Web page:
ENGLISH 2202: BRITISH LITERATURE FINAL EXAM STUDY GUIDE TEXTS/AUTHORS: main themes, important info to know 1. Oscar Wilde, “The Decay of Lying” (923) a. Speaker: Cyril, Vivian (Wilde’s character-she tells his ideas on art) b. Addressee: Victorians/dandys who don’t get art c. Wilde’s opinions on art through a dialogue between two characters A. Wilde had an immense distaste for realism B. Art for arts sake, never expresses anything but itself, don’t surrender imagination for realism/truth telling C. Bad art imitates nature, must be translated into conventions D. Art does not have to represent anything 2. Oscar Wilde, preface to The Picture of Dorian Gray (924) a. Speaker: painter b. Addressee: Victorians (wanted to shock them) c. Important info A. Preface was a “screw you” to the reader B. Wilde is going to tell them they are not reading his “art” the right way C. Art for art’s sake D. Wilde is excusing anyone from finding a moral meaning in his work E. Nonsensical wording F. Art should be useless and of no moral value G. Art criticism is an elite activity and the average Victorian does not understand or interpret art correctly =philistines! H. Paradox for Victorians: liked realism but turned off by the ugliness of life I. Wilde privileges “manner”—don’t overlook the surface to find meaning, just focus on the surface 3. Oscar Wilde, The Importance of Being Earnest (924) a. Absurd, unrealistic play, antirealism, satire, funny, witty b. Ridiculousness, absurdity, irony: a trivial comedy for serious people c. Pun: earnest/Ernest=becoming earnest (but not really) d. Critiques marriage plot, Victorian lifestyle and dandy e. Idle rich: self-mocking (job is smoking, eating, etc.) f. Aristocrats fritter away their wealth g. Critique marriage: Gwen and Cecily just met and want to get married, become friends immediately but then become caddy h. Women like to consume frivolously, plan out their lives in their heads and try to fit the men in i. Marriage as an institution needs to be taken down, but it is what aristocrats and Victorians value (irony) j. Algernon invents alternate identity—want to escape their life and obligations 4. Wilfred Owen, “Arms and the Boy” (1146) a. A boy is given weapons to play with like toys b. Indoctrinating children from a young age on how to be a man c. Implies there will be a hard awakening for this boy because no one will ever be tough enough to NOT be traumatized by war d. Owen suggests this boy will become an animal and so tough that this won’t effect him e. But people will always be effected by war f. Allusion to Virgil: sings about a warrior g. Boys experiences vs. the fictions by which the boy was raised h. Shows boys vulnerability and that boy’s body will never be an animal killing machine, but will always be human and vulnerable to tragedy i. Uncover old cliché about glory of war 5. Wilfred Owen, “Dulce et Decorum Est” (1147) a. Owen was considered a “war poet”, fought in WW1 b. Poem reflects on own experience as a soldier and his intimate point of view c. From perspective of a soldier d. Irony: image of soldier at war: not heroic and glorified, but bent double, coughing, going through sludge e. Sickness, disability, weakness, fear of war=the truth! f. Senses dulled by fatigue, get gassed, haunted by images of war g. Addresses the soldier with ptsd, can never forget what he saw h. Think about what it means to die for your country i. Allusion: idea of boy becoming a man through war---war is actually unmanly and depressing 6. W.B. Yeats, “The Second Coming” (1178) a. Modernist, interest in contacting spiritual world b. Spiritual wisdom and ideas shown c. Yeats saw history as composed of 2000 year cycles d. Alternation between Christian era and anti Christian era e. Series of “gyres” or inverted cones that eventually overlap f. As one cone forms, another cone overlaps (sets of values) g. Pagan vs. Christian cones intendecting h. Shows a gradual approach/2 coming: not of Jesus, but of something else where things fall apart i. Metaphor: falconer: shows social, political, moral stability and human control—but he lets the bird go and it flies in a gyer: shows anarchy of present in 1920 j. Political and social upheaval, waxing of anti Christian values and waning of Christian values k. “passionate intensity”: the worst activists are violent, passionate, havoc—don’t believe in their cause, just want to stir things up and agitate society l. “ceremony of innocence”: Christian ritual of celebrating Christ is unguided and done away with m. speaker becomes a “seer” or prophet of the future n. 2 ndcoming: judgment day usually, but different for Yeats o. birth of an anti Christian era=2 ndcoming of Yeats!! p. Allusion to sphinx slowly creeping across desert—can’t stop it from coming (like new anti Christian era) q. Violence is part of human nature; moral order is dropping—evil sneaking up on you 7. Katherine Mansfield, “Miss Brill” (Carmen) a. Modernist, shows social fragmentation b. Miss B. goes each Sunday to the park and believes she and the others are in a play where everyone is interacting and plays a part c. She eavesdrops and hears people making fun of her in her necklet d. Realizes she is wrong and she is really alone, socially fragmented e. Doesn’t stop to get her cake with almond (like a reflection of her boring, ordinary life) a piece of cake is her biggest thrill f. Emphasis on flights of fancy, but it leads to a lonely life for her g. Feels like an actress, but others don’t and she feels her life is bleak h. Distanced from her emotions i. Her and her fur: same life=taken out to have a good time, but then feels rejection and like she is still alone in the world, must return home to her box (dull life) j. Fragmented psyche: emphasis on compartmentalization of psyche: we get an intimate point of view of Miss B, but it is oppressive, sad and disturbing, unhappy 8. T.S. Eliot, The Waste Land (1317) a. Very difficult, modernist poem, but not difficult for no reason b. Supposed to represent a new type of art: Avant garde, rejection of realism and unified representation of the world c. Disorienting form and style (enjambment) d. Reality is experimental and subjective e. Poem consists of many pieces all put together, but don’t all connect f. Fragmentation of social life which is highly ordered, commercialized, repetitive g. Modern life: busy, multi-task, self-consumed, don’t notice what is going on around you because you are self-absorbed. h. Atomization and fragmentation of life/the psyche i. Distorted allusion to Chaucer and Canterbury tales j. Struggle between death and life of WW1 k. Land Is desolate, nothing can grow, draught l. Motif of water: is there hope for the wasteland? Rebirth coming? m. Several allusions to mythology, history, authors, etc. (Tiresias) n. Makes reader feel alienated (like modern people, typists, etc.) o. Attempts to find new way to show reality p. References Hinduism (a shift from Christianity) q. Speaker desperately acting through moral and social order to search for anything to give a spiritual answer 9. Virginia Woolf, from A Room of One’s Own 1203) a. Sees modernism as an opportunity to push for something new b. Not really “hopeful” but sees a new opportunity for women to speak c. Early ideas of feminism: rejects gender roles of angel in the house of the Victorian period d. Funny, ironic, light hearted e. Aims to kill the angel in the house ideas f. Interest in the thinking, feeling, point of view of woman g. Psycho-analysis, stream of consciousness h. Show how humans actually think i. Woolf tells of her experience speaking at a college and researching women and fiction j. All women need is time, money and a room of their own to be able to produce great writing…but they usually never get that k. Opportunity for Woolf to experiment with form: combines real experiences with fictional ones l. Life before the war: simple, happy, pleasant m. After the war: complex, modern, darkness, harder more deep feelings n. Did war kill romance? o. On the verge of WW2: fear, uncertainty, call stable truths into question p. Starts to think about literature and intelligence of women q. Women can be scholars too, but only men are recognized (like her story of Shakespeare’s supposed sister Judith who was just as intelligent and well-written but was never given the chance to show it) r. Different experiences at different colleges s. Separate spheres paradigm (women need a private space to be free, but they don’t have it) t. Woolf is at a museum researching women and fiction—women are stopped from being geniuses 10. W.H. Auden, “Musee des Beaux Arts” (1401) a. Museum of beautiful art in Brussels b. Speaker is a visitor to this museum c. Looks at works from the “old masters”: about suffering, understanding the human position—sees a place of human suffering d. People’s suffering takes place while others go about their normal lives and they never notice (allusion to Christ’s death) e. Focus on the mundane, ordinary while others go through trials f. Profound suffering is often unnoticed by others due to social fragmentation and atomization, and self-absorption g. Icarus: suffers, dies while others go about their normal lives (in the picture the speaker looks at: Icarus isn’t even a main figure even though its about his story) h. You barely notice Icarus is even there: reminiscent of society where people suffer, but goes unnoticed i. Poem is one long sentence (enjambment)—keeps your mind traveling like when you look at a painting: scan the whole thing over and over—reflects form of the poem: you brush over important things j. Fragmentation, social alienation, isolation (of the body and mind) 11. Ngugi wa Thiong’o, from Decolonizing the Mind (1456) a. Example of Post-Colonial Literature b. 20 century focus on decolonization: countries fight for the independence from the empires, want to be their own nation with own values c. often involves violence: trying to kick out old ideas d. colonization effects history: what we learn as far as culture, identity, language e. Ngugi talks of the children in Kenya who were forced to learn English f. The stories they heard all taught morals and lessons, how to be a hero g. Emphasis on the power of language and how it teaches how we see the world h. People were punished for not learning English i. Ethnic cultures want to tell their own stories of their own cultures and first the mind must be “decolonized” through language and experience j. Colonialism is about control of land, people, culture, minds, etc. 12. Nadine Gordimer, “The Moment before the Gun Went Off” (Carmen) a. Perspective of a Whit living in south Africa b. Apartheid, colonization c. Working to get rid of segregation laws d. How people interact with segregation e. Resistance to apartheid f. Element of realism in writing g. Political polarization h. Narrative defines history and references the symbols of a broader social and historical pattern: paranoia and psychology i. Discussion of racism j. Marias Van der Vyver: shot a laborer, said it was an accident k. White shot a black: vision in south Africa l. Brutality against farm workers m. Farmers duty to raise cattle, crops n. Riding in car with rifle, jolt sets the rifle off: Lucas was accidentally shot o. Van der vyver was of high political standing, but still had to testify the shooting was an accident p. Blacks have more rights now: ban der vyver has heightened security because of this, fear of infiltrators q. Many attended the black’s funeral r. Many were effected by his death s. Son was killed t. Gordimer connects two races as victims of injustice of apartheid u. Marias shows interest in the black boy/Lucas: victim of a freak accident, negligence v. Apartheid has become something that mentally segregates and prejudges. White community won’t accept discrimination w. Moment before: there was a connection of a black and a white: father and son: the moment before is how life should be lived-not the moment after 13. Kazuo Ishiguro, Never Let Me Go a. Themes of insularity, being cut off b. Emotional value of exchanges c. Rumors, don’t know the truth about a lot of things d. Dystopia: imaginary world where one aspect is horrible (i.e. clones giving up their organs) e. Bildungsroman and dystopian genres combined f. Kathy’s P.O.V.: wants to tell her story, accepting of her fate, not mad g. Ruth: upset, questioning, thinks they are modeled from trash h. Motif of trash/rubbish: their collections, the clones themselves, treated like cast-off items with no value i. Cottages give them more freedom, but they can’t really go anywhere or do anything: trapped in an inevitably desolate world with no bright future (like trash) j. Cannot deviate from their set path: school-cottages-carer-donor k. Kathy tells the story: to make her experience known, to know that the clones are people with feelings l. Euphemisms: “complete” =death, “carer” =help the clones donate, like a nurse, “donor” =not donating, but forced to give up organs m. Imprisoning the mind: taught from birth what their purpose is n. Kath dwells on the past and makes it a big deal: but still placidly accepts her fate like the others o. Life is about memories p. Reliable narrator: q. Allusion to Frankenstein VOCABULARY TERMS A. Definition of term and important things about context B. Associated Text/Author/time period/etc. 1. Dandy a. An upper-class, Victorian man who takes a lot of pride in his appearance, focus on looks and often portrays feminine characteristics and sexuality, often accused of being homosexual. Idea during this time was that men/women should cultivate their appearance to be desirable b. Wilde, The Importance of Being Earnest---Algernon is considered a “Dandy” 2. Art for art’s sake a. The idea that art should not have to take on a moral appearance, be didactic, or teach any sort of moral or social lesson. It is just meant to be looked at and be beautiful, pleasurable, aesthetically pleasing. Art should not be judged by it’s morality, but by its beauty. Resists “realism” because it is ugly and it is supposed to teach something b. Associated with Wilde, “Picture of Dorian Gray” and the Aesthetes (late Victorian ideas about art and beauty—how art should be judged). The painter of Dorian Gray is attracted to Dorian. 3. Philistine a. Someone (a Victorian) who is ignorant about or indifferent to art/beauty/high culture. They are unappreciative, average, middle class, crass and materialistic. This is a critique of Victorians saying they are condescending and not everyone can understand and appreciate art b. Wilde, preface to “Picture of Dorian Gray” 4. Satire a. Similar to Irony/comedy where you make fun of something without outright saying it. A literary/artistic mode or style in which a subject is represented contemptuously and critically through humor. Usually some aspect of human nature, society or culture is criticized and there is a desire to shine a light on this foolishness through humor. Points out institutions by making them seem ridiculous. b. Wilde, Importance of Being Earnest: the idle rich/aristocrats don’t work and escape responsibility to have fun (Cecily, Algernon, Jack, etc.). they claim things like it’s very hard and tiring to do nothing, that their occupation is smoking or eating muffins 5. Marriage Plot a. Typical “Rom-com” plot: there’s a couple, go through conflicts and hardships, end up together. A literary plot that revolves around the plot of marriage of 2 characters through their courtship. Entails trials, reversals, problems they must pass, plot culminates in marriage. To get to true love and happy ending, must go through obstacles. b. Wilde, Importance of Being Earnest: Wilde makes the marriage plot absurd. Cecily and Gwendolyn want to marry men they just met, they record “pretend” trials in the diary. Story makes fun of the romantic comedy and targets females. They pattern their life how they want to be then fit the men into it. Offers a gender critique as well. Play satirizes the marriage plot and makes jabs against marriage (i.e. homosexuality) 6. Labonchere Amendment a. 1885: law that prohibited gay sex and homosexuality/male sodomy. b. Wilde, “Trial”: Wilde fell in love with a man (Douglas) who’s dad got wind of it and did not approve. He went to Wilde’s hotel and put a note calling wilde a “sodomite” but put “somdomite”--- resulted in 3 trials. Wilde sues Douglas’ father for the misprint and for calling him gay (even though wilde was gay). He took Douglas’ father to court, but trial ruled that Wilde was Gay. Wilde lost the suit and was brought up on criminal pursuit of being gay. Wilde sues and results in hum jury (can’t decide). He was convicted later and spend 2 years in prison. 7. Irony a. Depicting the opposite of what you would expect. Verbal irony = sarcasm, situational irony = get the opposite. b. Wilfred Owen, “Dulce et Decorum Est”: ironic image of the soldier at war bend double like old beggars, coughing going through sludge, not the historic, glorifying experience people expect. c. Wilde, Importance of being Earnest: Marriage is awful, but it is also what Victorians strived for and valued 8. Allusion a. An element of modernism, when a text references a historical moment or another text, mythology, the Bible that creates meaning (different than allegory which lasts the whole story) b. Never Let me Go: involves some similar elements reminiscent of Frankenstein (scientist, all secluded, experiment with human limits, ethics) c. Waste Land: full of allusions, “April is the Cruelest Month”- allusion to beginning Chaucer’s The Canterbury Tales which shows spring as joyous. Tiresias alluded to also 9. Tiresias a. A Blind Prophet in mythology, hovers over the working class/modern girl who lives alone, spent time as both a man and woman. From Homer’s Odyssey. Awaits the guests. b. Wilde, The Waste Land: Part 3, the fire sermon, story of the woman typist coming home from work at the end of the day and Tiresias is waiting for her. He’s a hovering presence who watches the woman, opposite of the angel in the house—sees the dual perspective of the woman and her male guest 10. Stream of Consciousness a. A type of literary style that gets inside the individuals point of view to capture their memories, thoughts, random associations right at the moment they occur and in the order in which they occur. Circular thoughts b. Virginia Woolf, A Room of One’s Own: said if she had an ashtray and didn’t look out the window she wouldn’t have seen the cat. Something lacks from the conversation now that she is thinking about other random things: has a thought, thought changes, try to trace back to how you got that thought. Shows psychological awareness and shows a fragmented, unstable view of the self (influence and research of Freud and the unconscious). This is a tapping into the unconscious and seeing how it works: fragmented psyche. Modernism aspect, mimics the way the mind actually thinks vs. a linear narrative 11. Icarus a. Son of an inventory, Daedalus. Imprisoned in a labyrinth by a king that Daedalus made angry. Daedalus was an inventor so he crafted wings of wax and feathers so they could fly away and escape, but Icarus flew too close to the sun and the wings melted and he fell (into the ocean in some cases). b. W.H. Auden, “Musee des Beaux Arts”: poem imagines the fall of Icarus as the viewer sees Breughel’s painting of “Landscape with fall of Icarus”. An ekphrastic poem about a painting. Speaker notices that while Icarus is falling and drowning, everyone is self- occupied and just going about their business and no one seems to notice someone else is going through pain. Highlights the atomization, social fragmentation, and disillusionment of society. Icarus’s death seems irrelevant and people hardly notice: we have subjectivity as the spectator of a work of art, modernist point of view 12. End-stopped line a. A poetic term where a line of poetry ends with a conclusive mark of punctuation (. ; , ? !). functions like a period, but any line that ends in punctuation b. Auden? 13. Enjambment a. Line of poetry that does not end with any punctuation, but the thought continues onto the next line. (opposite of end stopped line) b. W.H. Auden, “Musee des beaux arts”: author wants your mind to travel on like when looking at a painting and just look right past Icarus. Implied continuity, non-interruption, flowing form. No one stops what they are doing when Icarus falls, viewer just skims over his legs in the painting 14. Post-Colonial Literature a. A work of literature by someone who lived in a former European colony and colonization now effects the present, the past lingers in their thoughts as an after effect of colonialism. “Post”=after colonialism ended. A reaction to the commentary on colonialism and its effects on the past, present, and future. Things start to fall apart, effected by history, language, culture, etc. b. Ngugi, “Decolonizing the Mind”: noticed how children in Kenya were forced to speak and learn English which “colonized the mind” and it effects their world view. The mind is imprisoned by colonial ideas and can use language as part of the colonial experience. We develop our values through language and stories 15. Worldview a. A set of beliefs, truths, values held by a group of people of your as an individual or you as part of a group. American’s worldview vs. other cultures. Overall collection of thoughts on how life and reality works, shaped by language, stories and language you speak b. Ngugi, “Decolonizing the Mind”: children in Kenya grew up with an American worldview due to what they were forced to learn 16. Apartheid a. In South Africa, the oppression of people of color. Similar to segregation, but more extreme. Military consequences for violation and segregation is very serious. Segregation lasted from 1948 to 1990s while decolonization continued. Took a long time to get rid of the Jim Crowe (separate but equal) laws. A strict segregation of races b. “Moment before the gun went off”: the perspective of a white in south Africa and how they interact with segregation 17. Bildungsroman a. A coming of age story, revolving around education and what you learn in school and about life. “roman” means a novel. Involves rights of passage to adulthood and it’s a transitional period between real life and world you live in (how an individual reacts with society) b. Ishiguro, Never Let me Go: 1 part of the novel takes place at a school, genres are highly mixed in this story, part at cottages like college, how the individual meets society, forced into a role that is chosen for her—cannot deviate from that path 18. Motif a. Recurring image or event related to a theme b. Never Let me go: trash, rubbish, fences, frames, imprisonment, etc. images of these recur and become symbols for other things (like trash being the symbol of the clone’s life—means nothing, useless). Motifs are distorted 19. Dystopia a. An imaginary, fictional place that is very pad and would be awful to live in for some prominent social/political/technological reasons. The opposite of “utopia” or fictional perfect place (less interesting). Combines with bildungsroman and science fiction to create a social, intellectual maturity in protagonist, rumors, no one knows what is going on at times—neglected, exploited people suffer. World is crumbling, one crucial thing about society is twisted and awful b. Never Let me Go: clones that must donate their organs: only an illusion of good society 20. Euphemism a. Sugar-coating or misleading terms with positive connotations and giving them negative meanings. A code for a negative word b. Never Let Me Go: complete=death, carer=not a caring person, donor=but they are forced to give organs, “hailsham”=fake calling, “guardian” parent like who guard and teach students, possible=person who kids may be modeled on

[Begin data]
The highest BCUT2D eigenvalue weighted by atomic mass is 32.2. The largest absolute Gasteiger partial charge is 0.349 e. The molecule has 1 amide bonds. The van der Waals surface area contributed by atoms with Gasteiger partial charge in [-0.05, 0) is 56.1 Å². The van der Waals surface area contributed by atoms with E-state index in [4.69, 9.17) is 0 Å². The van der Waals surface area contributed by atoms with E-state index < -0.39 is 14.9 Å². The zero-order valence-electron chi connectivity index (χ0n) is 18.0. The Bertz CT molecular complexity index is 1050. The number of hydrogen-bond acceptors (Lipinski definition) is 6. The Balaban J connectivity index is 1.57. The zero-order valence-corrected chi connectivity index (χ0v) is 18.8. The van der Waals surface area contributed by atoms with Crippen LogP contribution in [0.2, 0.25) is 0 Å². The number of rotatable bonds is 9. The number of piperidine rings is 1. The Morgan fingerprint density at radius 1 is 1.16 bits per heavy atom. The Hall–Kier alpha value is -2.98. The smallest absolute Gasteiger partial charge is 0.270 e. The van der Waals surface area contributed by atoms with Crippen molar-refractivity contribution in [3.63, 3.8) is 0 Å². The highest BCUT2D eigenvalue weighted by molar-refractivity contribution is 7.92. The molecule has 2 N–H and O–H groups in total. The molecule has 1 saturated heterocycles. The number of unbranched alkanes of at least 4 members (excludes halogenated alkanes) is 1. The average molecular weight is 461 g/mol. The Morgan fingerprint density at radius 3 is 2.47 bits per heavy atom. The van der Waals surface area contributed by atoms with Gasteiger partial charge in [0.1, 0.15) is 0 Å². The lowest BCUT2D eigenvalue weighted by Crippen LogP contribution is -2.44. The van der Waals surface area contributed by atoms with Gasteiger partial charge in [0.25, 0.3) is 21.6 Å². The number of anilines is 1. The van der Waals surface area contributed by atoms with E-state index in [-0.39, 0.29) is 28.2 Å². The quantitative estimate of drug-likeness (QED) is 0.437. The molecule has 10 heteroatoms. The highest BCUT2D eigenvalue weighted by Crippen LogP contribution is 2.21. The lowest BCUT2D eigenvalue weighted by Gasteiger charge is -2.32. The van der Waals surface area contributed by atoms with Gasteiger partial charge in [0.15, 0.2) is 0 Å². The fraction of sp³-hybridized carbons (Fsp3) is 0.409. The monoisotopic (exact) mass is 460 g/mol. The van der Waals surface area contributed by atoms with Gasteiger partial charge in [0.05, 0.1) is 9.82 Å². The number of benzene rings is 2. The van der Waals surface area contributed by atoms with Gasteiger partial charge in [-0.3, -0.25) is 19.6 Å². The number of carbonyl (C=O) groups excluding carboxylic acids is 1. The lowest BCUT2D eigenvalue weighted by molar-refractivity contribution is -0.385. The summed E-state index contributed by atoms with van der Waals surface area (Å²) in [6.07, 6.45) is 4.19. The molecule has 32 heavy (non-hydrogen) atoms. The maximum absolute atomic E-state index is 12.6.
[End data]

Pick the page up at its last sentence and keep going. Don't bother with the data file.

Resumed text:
Buy Material